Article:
Seniors coming to school Tuesday morning said they don't object to flying the Confederate flag on campus. Students have been walking up and down the road waving the flag at oncoming cars and pedestrians, they said.
CALIFORNIA SECESSIONIST OPENS EMBASSY
California secession organizers say they've opened an embassy -- in Moscow
The Republic of California gained an embassy in Russia last weekend, at least in the eyes of those who have promised to seek a statewide vote on secession, nicknamed "Calexit," in 2018.
Louis Marinelli, a San Diego resident who is the leader of the group promoting an effort to turn the state into an independent country , organized the Moscow event. "We want to start laying the groundwork for a dialogue about an independent California joining the United Nations now," he said in an email Monday.
Marinelli is currently working as an English teacher in Russia, and said he is there working on immigration issues related to his wife, who is a Russian national.
The effort faces the longest of odds, requiring not only initial approval by California voters in 2018 but a subsequent special election in 2019. Even if successful then, the proposal would have to pass difficult if not insurmountable legal obstacles.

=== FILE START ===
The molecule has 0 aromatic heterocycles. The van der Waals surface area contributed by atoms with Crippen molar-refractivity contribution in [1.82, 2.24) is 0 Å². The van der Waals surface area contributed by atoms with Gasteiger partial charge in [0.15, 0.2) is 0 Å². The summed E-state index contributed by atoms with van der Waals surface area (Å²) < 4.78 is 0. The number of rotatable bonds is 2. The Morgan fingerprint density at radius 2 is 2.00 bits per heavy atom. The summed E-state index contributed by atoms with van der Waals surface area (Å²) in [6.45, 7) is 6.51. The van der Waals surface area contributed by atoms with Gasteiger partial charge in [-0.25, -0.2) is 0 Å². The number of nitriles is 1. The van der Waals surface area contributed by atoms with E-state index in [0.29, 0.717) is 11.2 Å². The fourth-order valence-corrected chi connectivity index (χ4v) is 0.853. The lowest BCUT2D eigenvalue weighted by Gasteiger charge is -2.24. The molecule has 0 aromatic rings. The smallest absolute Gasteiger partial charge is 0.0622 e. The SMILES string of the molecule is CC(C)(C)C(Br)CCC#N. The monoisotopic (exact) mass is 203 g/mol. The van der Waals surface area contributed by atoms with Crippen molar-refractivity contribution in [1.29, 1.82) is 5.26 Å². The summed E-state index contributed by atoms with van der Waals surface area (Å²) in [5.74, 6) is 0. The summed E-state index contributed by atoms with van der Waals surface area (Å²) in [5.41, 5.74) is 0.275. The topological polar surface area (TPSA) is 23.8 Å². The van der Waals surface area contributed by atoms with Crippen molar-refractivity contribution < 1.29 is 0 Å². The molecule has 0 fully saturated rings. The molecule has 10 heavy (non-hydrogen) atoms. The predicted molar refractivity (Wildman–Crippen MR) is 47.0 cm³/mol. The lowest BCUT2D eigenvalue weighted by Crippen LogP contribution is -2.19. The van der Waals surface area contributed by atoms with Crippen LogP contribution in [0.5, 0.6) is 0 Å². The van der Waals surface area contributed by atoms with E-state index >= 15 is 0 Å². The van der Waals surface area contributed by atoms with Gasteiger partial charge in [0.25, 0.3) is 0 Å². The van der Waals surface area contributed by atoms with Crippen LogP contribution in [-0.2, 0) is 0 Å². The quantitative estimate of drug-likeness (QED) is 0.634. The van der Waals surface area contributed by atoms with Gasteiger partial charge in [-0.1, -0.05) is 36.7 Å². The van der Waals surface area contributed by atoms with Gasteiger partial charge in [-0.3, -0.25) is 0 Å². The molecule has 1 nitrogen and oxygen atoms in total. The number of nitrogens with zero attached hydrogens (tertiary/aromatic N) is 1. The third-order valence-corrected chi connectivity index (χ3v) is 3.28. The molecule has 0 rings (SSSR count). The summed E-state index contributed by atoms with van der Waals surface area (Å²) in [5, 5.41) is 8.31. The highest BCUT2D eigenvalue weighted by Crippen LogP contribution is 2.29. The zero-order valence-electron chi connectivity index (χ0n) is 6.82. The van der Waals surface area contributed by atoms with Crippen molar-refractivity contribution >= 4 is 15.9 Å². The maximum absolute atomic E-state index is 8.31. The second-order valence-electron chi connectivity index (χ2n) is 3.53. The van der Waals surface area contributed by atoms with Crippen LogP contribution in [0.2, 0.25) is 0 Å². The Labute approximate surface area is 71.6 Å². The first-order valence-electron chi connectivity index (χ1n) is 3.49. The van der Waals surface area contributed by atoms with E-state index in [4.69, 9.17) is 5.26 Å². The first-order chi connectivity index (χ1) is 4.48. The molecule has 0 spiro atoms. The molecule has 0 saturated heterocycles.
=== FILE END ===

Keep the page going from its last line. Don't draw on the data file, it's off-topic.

Marinelli said he's not discouraged by the high hurdles.
"All major social and political movements in this country take time and inevitably have to overcome failures and setbacks before they are ultimately successful," he said.
Yes, there were "libtards" as far back ago as 1907. And one of them cornered John Singleton Mosby. He replied to them as follows:
I am not ashamed that my family were slaveholders. It was our inheritance - Neither am I ashamed that my ancestors were pirates & cattle thieves. People must be judged by the standard of their own age.
If it was right to own slaves as property it was right to fight for it. I am not ashamed of having fought on the side of slavery - a soldier fights for his country - right or wrong - he is not responsible for the political merits of the cause he fights in. The South was my country.
Mosby fought out of patriotism. The South was his country, and he fought for his country. There is no ambiguity there.
When the US started the draft to fill the ranks during the Viet Nam War, most soldiers wouldn't even know where that Asian country was on the map, much less know the political merits of the war itself. There would come a popular backlash against the war, as many people came to decide the war wasn't "worth it." The US government eventually had to find to have "peace with honor." Many Americans went from not knowing what the war was about, to hating what the war was about. But again, what do you think the average soldier knew, or didn't know, about the 'political merits?'
The same could be said for the wars in Iraq and Afghanistan. Were there Weapons of Mass Destruction? Did the President LIE to the world to get us into that war? Should that determine the way we treat the veterans of those wars - or Vietnam - or any other war?
The average soldier, be they a Vietnam Vet, an Iraq War vet, or a Confederate Vet fought out of patriotism for his country.